Tales from beyond the Wellypad

My name is David and I am a junk-mail junkie. These are my confessions; please try to understand and not to judge me too harshly.

Of course I know that I ought to tick the little boxes which would spare me the exciting "thlup" of cellophane on the hall mat. But I don't, and the catalogues and offers from eager mail-order companies arrive regularly to fascinate and tempt me. Innovations straps me to the cutting edge of electronic gadgetry, Oxfam will save whole Peruvian mountain cultures for the price of an alpaca throw-rug, Past Times would permit me to place a replica 50s Bakelite radio (with ultra-modern CD capacity) alongside my Isle of Lewis chessmen. There must be houses in the English Home Counties that resemble curio stalls inside.

Not mine, however. For most of my adult life I have browsed, but refused to buy. A flirtation in the early Eighties with a tooth-buffer (after one buff it seized up - due, I think, to the unfortunate presence of saliva in my mouth), and another with a contraption for getting painted-over screws out of walls, left me too well aware of the gap between the happy photos of an attractive model buffing pearly teeth, and the nasty, rubbery, stuttering reality.

And then my mother - my parsimonious, careful, why-do-people-pay-money- to drink-water-out-of-bottles mother - succumbed in a big way. She started with bric-a-brac for Christmas time: foot-warmers from Nepal, candle-holders from Gujarat, glow-stars for the kids' bedrooms. But the habit grew. Last year she bought a revolutionary new type of vacuum cleaner, with no dust- bags. Secretly I questioned her sanity and worried about the future - if her vacuum cleaner was anything like my tooth-buffer we'd end up having to call in some industrial cleaning company, charged with removing embedded particles of dirt and furniture (and, possibly, mother) from walls and ceilings.

I made the mistake of telling her of my fears. So when her vacuum won a string of major design awards and its inventor became lionised as the most brilliant designer/entrepreneur since Sir Clive Sinclair's early days, I was forced to eat my words. And - as a result - I began to look at the junk-mail with a new respect. Perhaps things had changed? So last month I had the cordless kettle. And the mini-turntable. As I opened the brown cardboard packaging it was as though I were a child again, and it was my birthday. Except, of course, that I'd bought all the presents myself.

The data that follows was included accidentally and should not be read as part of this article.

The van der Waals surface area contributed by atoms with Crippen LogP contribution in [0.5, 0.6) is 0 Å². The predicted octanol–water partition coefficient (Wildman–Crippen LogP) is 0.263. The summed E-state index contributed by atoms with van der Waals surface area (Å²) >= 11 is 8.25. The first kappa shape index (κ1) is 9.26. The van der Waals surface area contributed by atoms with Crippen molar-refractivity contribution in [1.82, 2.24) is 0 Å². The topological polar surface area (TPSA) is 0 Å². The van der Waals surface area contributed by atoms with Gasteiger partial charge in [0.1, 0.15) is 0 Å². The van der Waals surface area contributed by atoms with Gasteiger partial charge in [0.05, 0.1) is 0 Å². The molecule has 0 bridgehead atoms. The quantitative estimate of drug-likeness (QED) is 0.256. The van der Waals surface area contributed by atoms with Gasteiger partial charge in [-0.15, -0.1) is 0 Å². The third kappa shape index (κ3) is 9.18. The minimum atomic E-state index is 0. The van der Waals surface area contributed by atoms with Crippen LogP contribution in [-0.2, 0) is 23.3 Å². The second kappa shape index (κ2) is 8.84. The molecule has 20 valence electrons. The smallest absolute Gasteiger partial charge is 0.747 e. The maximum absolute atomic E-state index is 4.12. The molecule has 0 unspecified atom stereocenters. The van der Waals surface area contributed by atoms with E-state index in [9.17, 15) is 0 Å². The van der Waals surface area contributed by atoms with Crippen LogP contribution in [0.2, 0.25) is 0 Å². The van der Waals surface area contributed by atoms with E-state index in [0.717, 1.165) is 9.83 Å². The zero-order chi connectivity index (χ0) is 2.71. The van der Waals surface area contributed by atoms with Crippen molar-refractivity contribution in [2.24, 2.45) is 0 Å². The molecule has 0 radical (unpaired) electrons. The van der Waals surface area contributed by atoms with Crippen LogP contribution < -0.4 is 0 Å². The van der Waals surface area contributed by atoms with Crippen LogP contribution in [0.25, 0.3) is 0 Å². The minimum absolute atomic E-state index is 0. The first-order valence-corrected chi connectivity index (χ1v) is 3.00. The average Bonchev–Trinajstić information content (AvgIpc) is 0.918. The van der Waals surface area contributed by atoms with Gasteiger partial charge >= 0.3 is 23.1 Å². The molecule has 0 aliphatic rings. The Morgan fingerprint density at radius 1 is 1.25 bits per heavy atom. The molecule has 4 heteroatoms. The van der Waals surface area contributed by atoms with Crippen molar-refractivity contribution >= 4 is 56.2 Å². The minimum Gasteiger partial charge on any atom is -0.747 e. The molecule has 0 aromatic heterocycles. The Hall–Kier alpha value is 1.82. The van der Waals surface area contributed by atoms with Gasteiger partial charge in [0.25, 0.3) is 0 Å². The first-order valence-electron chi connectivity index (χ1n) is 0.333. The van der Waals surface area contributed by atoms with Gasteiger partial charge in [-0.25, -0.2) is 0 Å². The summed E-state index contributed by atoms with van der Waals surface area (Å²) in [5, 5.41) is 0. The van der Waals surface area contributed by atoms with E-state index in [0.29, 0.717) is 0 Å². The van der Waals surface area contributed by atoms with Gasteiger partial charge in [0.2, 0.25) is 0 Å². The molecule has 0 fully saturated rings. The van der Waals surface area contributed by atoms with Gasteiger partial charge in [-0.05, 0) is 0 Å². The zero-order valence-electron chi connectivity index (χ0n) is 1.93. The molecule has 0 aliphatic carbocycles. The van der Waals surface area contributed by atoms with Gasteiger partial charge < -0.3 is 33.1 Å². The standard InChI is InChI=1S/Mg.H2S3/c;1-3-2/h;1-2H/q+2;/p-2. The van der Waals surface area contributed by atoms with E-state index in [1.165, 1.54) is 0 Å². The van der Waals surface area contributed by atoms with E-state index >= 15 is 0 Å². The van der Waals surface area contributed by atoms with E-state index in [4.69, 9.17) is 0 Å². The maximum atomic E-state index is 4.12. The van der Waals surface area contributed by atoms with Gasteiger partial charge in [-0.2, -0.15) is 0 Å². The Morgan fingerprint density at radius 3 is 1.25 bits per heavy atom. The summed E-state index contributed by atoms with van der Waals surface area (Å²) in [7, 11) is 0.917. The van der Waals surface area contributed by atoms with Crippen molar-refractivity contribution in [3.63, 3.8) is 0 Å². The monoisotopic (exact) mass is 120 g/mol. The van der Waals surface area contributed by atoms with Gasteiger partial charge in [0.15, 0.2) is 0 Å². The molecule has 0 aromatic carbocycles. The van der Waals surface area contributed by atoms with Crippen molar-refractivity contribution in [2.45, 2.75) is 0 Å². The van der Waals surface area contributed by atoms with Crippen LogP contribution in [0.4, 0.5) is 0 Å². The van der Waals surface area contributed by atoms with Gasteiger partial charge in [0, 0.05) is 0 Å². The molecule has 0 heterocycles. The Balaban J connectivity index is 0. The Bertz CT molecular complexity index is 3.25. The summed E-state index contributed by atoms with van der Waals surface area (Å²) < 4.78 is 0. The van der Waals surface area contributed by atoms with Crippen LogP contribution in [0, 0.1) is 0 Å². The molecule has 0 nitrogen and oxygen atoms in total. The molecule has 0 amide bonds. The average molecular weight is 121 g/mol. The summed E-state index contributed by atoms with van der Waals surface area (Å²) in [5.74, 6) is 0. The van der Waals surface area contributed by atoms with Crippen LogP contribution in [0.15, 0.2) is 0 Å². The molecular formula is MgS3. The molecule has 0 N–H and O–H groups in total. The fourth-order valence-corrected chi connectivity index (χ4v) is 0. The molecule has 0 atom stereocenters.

Anyway, this morning the latest catalogue arrived, and I spent the train journey to work lusting for, or puzzling over, its contents. I certainly desire the Smart-lamp, which turns itself on when it senses your presence. I like things which sense my presence and turn themselves on - such as CD players, televisions and young women. I am tempted (following installation of smoke and carbon monoxide detectors) by the hammer for breaking car windows and the rope ladders for the upstairs bedrooms. You cannot be too careful. The Wellypad, which scrapes the mud off your wellies, helps you take them off, and then parks them in sanitary isolation on a green mat could be a boon.

Some items have no obvious purpose. I was slightly concerned by the machine that logs all calls, showing the originating number, whether or not the caller leaves a message on the answer-phone. What could this be for? A way of detecting nuisance-callers who aren't actually a nuisance?

Then there are the unexpected combinations, such as "the only alarm clock with storm-warnings" and the pen that allows you to record "20 seconds of spoken notes" (about the time it takes to read the preceding paragraph out loud).

In a few years time I may need the Wonder Trimmer, for unwanted nose and ear hair. But I am still too nervous of such a gadget running amok when inserted into the relevant orifice. One wonders how many hapless purchasers are to be found in casualty departments, a nasty buzzing noise emerging from places where unwanted hair doth grow.

So I have plumped for the Chin Gym, which invites you to hang weights from your mouth, so strengthening a group of heretofore undiscovered muscles. And since it "can be highly effective used with the complementary Facial Flex", a gob-inserted spring which "does for your face what workouts do for your body", I'll have that as well. The "roll-on for ageing tile grout" sounds handy too, for those days ahead when tile grout will doubtless afflict me. Even if it does look horribly like that rubbery tooth-buffer of yore.